After they finally saw the cues that they’d been missing for years, after they realized that their second child, their brilliant daughter Elana, who had appeared to be dealing with a series of issues for years but seemingly was able to handle them, was deep in the grip of substance abuse, after they helped her — and it wasn’t easy, but they are strong and tough and loving, and so, after many false starts and bad times, Elana got off drugs and has been drug-free for two years now — Lianne and Etiel Forman of Teaneck saw themselves as having a stark choice.
Go big or go home.
As anyone who has met a Forman must know, that’s not much of a choice. The Formans went big.
In April 2018, they organized a community meeting at the Torah Academy of Bergen County that brought out a huge cross-section of the county’s Orthodox communities; local rabbis, heads of school, and other leaders had urged people to show up, and they did.
Since then, the Formans have continued to grow the group, which they’ve incorporated as Communities Confronting Substance Abuse.
In January, it was named as one of four start-up ventures that the Orthodox Union has chosen as the second cohort of its yearlong Impact Accelerator, “a mentorship program for growth and early-stage funding for Jewish nonprofit entrepreneurs,” as its press release puts it.
The process of applying for the program was basically like Shark Tank, Ms. Forman said. It began by winnowing. “There were about 80 applicants, and they chose 20 to go to the OU headquarters and meet with the committee. From that, they picked nine to go to a pitch night in Stamford, Connecticut.”
The evening turned into more of a family affair than she and her husband realized it would, Ms. Forman said; her youngest daughter, Nava, was there representing her high school, Ma’ayanot, at another OU program, this one to train young leaders. “They have to come up with their own projects; one of their things was listening to our pitches.” They didn’t know that Nava was in the group that listened to her parents’ pitch, Ms. Forman said, but what she did know was “that the kids asked questions, and they were amazing questions, intuitive and great.” The students were not able to vote on the pitches, but they did choose which one they liked best, and that venture was given $1,000, she added.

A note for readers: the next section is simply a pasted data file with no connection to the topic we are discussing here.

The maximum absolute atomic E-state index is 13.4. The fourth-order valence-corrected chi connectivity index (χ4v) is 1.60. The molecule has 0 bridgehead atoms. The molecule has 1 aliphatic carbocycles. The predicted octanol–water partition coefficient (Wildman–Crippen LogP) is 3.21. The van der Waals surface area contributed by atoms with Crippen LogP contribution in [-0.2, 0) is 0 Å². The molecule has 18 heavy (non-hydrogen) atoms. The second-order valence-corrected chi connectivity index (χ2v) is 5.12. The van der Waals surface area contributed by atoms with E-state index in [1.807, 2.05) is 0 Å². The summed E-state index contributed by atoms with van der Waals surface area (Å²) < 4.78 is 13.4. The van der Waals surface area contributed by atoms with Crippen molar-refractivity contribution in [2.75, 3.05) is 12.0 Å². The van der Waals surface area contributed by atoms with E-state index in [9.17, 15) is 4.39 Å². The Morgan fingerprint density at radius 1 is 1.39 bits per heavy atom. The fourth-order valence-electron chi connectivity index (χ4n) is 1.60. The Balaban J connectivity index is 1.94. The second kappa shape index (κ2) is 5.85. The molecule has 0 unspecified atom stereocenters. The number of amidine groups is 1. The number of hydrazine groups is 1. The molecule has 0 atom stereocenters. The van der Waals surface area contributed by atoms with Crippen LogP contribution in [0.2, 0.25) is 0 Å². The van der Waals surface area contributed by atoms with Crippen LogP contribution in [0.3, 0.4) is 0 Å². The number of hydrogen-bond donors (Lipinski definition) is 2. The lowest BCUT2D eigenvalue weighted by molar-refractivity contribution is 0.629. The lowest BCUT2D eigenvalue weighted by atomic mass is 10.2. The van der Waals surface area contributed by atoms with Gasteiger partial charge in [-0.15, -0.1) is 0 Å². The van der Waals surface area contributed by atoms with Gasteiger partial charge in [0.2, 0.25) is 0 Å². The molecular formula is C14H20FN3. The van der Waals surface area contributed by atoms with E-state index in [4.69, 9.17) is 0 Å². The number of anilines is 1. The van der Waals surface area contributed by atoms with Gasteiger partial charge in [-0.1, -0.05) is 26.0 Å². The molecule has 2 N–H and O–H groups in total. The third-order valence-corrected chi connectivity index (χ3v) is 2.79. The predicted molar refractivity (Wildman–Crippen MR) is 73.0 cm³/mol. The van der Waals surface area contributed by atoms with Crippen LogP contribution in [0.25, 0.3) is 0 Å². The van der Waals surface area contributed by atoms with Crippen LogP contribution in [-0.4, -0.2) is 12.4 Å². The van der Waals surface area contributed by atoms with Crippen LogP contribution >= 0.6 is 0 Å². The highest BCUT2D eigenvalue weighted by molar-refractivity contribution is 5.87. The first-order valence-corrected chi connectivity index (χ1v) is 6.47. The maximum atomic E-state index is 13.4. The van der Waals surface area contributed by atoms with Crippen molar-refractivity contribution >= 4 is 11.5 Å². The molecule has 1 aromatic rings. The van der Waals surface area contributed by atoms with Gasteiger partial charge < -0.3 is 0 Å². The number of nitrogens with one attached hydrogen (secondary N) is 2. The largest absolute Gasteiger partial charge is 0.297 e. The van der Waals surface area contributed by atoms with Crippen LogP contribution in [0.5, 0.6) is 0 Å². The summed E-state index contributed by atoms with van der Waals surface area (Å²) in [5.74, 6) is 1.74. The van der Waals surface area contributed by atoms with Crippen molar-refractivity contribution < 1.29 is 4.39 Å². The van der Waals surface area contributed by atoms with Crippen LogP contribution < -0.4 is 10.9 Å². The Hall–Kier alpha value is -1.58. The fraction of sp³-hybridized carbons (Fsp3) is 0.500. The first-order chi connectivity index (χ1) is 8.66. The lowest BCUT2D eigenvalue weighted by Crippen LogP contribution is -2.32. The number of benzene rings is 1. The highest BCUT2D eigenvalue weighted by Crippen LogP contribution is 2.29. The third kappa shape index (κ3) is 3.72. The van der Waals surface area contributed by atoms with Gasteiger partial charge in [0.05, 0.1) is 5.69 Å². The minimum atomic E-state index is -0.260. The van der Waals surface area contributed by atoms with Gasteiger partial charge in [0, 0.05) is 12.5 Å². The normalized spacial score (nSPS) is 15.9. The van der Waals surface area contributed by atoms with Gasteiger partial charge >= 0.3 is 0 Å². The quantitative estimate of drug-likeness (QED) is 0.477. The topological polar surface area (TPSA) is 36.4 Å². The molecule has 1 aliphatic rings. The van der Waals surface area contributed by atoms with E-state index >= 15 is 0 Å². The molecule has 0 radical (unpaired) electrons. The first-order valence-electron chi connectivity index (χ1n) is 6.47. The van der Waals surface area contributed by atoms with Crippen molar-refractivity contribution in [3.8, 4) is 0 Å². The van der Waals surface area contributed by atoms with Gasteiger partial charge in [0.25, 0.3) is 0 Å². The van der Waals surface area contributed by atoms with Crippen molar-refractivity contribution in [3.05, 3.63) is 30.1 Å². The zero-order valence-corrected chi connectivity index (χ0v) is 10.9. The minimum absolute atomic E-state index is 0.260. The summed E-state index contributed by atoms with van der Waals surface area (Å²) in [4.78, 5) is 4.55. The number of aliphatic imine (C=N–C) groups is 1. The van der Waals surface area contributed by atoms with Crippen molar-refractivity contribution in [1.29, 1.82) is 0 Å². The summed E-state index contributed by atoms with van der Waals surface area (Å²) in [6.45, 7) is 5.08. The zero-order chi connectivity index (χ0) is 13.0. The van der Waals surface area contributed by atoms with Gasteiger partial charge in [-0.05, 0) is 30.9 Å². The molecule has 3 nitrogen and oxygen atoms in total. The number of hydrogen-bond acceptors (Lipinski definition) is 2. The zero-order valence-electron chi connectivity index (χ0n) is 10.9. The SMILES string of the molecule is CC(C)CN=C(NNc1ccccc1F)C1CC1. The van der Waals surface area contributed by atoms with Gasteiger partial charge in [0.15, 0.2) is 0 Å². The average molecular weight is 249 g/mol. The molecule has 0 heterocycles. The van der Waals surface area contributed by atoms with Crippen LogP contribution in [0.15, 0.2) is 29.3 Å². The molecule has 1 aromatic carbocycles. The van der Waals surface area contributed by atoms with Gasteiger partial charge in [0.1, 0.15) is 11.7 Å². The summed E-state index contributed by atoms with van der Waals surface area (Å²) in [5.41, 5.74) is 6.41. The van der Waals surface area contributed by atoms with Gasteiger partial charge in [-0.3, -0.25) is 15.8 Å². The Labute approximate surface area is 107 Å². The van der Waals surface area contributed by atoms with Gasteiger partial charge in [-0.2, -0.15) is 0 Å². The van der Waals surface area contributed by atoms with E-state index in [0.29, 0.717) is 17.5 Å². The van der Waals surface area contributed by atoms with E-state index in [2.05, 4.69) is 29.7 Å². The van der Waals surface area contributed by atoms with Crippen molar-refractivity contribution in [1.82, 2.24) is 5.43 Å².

There was a panel of 10 adults at pitch night too, a group of professionals from a range of fields. “One of them came up to me after the pitch and said that he had a kid in recovery too. Our pitch touched a personal note for him,” Ms. Forman said.
Each candidate was allowed five minutes. “We put together a PowerPoint,” she said. “We prepared our notes and tag teamed it; his comments were in red and mine were in blue.” Both of them are lawyers, and both are accustomed to public speaking, so what was this like? “I have spoken in front of audiences, but never on a timer,” she said. “You always have something at stake, but here we had one thing very much at stake.”
They had to prove “not only the value of what we are trying to do, but that we have a viable model. You can have a great idea, and a compelling personal story, and passion, and heart — but you also need to have something sustainable, something that can be built and carried forward.” The real question, she said, was “are we really good enough.”
After the pitch, and after watching all the other pitches, “you wait and you wait and you wait and you wait. And then you wait. And then we were notified that we were selected to move forward in the program.”
The program is mainly mentorship. “They don’t give us any money until the end, and you have to graduate first,” Ms. Forman said. “It’s teaching you how to be an effective charity. There are some generic workshops, and then a certain amount of customization. Someone might need help in filing their papers to become a 501(c)(3), for example. We know how to do that, but we don’t know how to fundraise or how to market ourselves strategically.”
She does know what she and her husband want. “We want help with a strategic plan. We want to replicate what we are doing in Bergen County in other communities. We have started to do that, but we want the mentorship and guidance and training that will get us to the next level.”